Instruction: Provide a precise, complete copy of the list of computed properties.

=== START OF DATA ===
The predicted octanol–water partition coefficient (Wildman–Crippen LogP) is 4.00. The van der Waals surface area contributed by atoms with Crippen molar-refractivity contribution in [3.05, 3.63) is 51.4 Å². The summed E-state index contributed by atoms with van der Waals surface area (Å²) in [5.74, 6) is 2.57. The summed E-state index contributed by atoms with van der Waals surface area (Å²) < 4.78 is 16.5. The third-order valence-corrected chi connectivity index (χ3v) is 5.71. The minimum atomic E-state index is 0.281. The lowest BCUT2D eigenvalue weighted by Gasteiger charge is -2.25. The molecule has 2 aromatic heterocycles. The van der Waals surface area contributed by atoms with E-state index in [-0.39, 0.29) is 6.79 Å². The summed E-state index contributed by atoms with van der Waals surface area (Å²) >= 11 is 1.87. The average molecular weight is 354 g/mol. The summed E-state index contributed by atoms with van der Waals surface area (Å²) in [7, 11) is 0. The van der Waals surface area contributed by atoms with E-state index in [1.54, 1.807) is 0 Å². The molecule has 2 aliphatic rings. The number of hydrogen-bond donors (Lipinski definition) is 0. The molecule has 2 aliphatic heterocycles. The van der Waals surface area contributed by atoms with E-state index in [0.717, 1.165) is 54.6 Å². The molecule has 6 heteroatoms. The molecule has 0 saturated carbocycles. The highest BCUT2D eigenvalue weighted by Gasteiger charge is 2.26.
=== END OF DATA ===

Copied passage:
The predicted octanol–water partition coefficient (Wildman–Crippen LogP) is 4.00. The van der Waals surface area contributed by atoms with Crippen molar-refractivity contribution in [3.05, 3.63) is 51.4 Å². The summed E-state index contributed by atoms with van der Waals surface area (Å²) in [5.74, 6) is 2.57. The summed E-state index contributed by atoms with van der Waals surface area (Å²) < 4.78 is 16.5. The third-order valence-corrected chi connectivity index (χ3v) is 5.71. The minimum atomic E-state index is 0.281. The lowest BCUT2D eigenvalue weighted by Gasteiger charge is -2.25. The molecule has 2 aromatic heterocycles. The van der Waals surface area contributed by atoms with E-state index in [-0.39, 0.29) is 6.79 Å². The summed E-state index contributed by atoms with van der Waals surface area (Å²) >= 11 is 1.87. The average molecular weight is 354 g/mol. The summed E-state index contributed by atoms with van der Waals surface area (Å²) in [7, 11) is 0. The van der Waals surface area contributed by atoms with E-state index in [1.54, 1.807) is 0 Å². The molecule has 2 aliphatic rings. The number of hydrogen-bond donors (Lipinski definition) is 0. The molecule has 2 aliphatic heterocycles. The van der Waals surface area contributed by atoms with E-state index in [0.717, 1.165) is 54.6 Å². The molecule has 6 heteroatoms. The molecule has 0 saturated carbocycles. The highest BCUT2D eigenvalue weighted by Gasteiger charge is 2.26.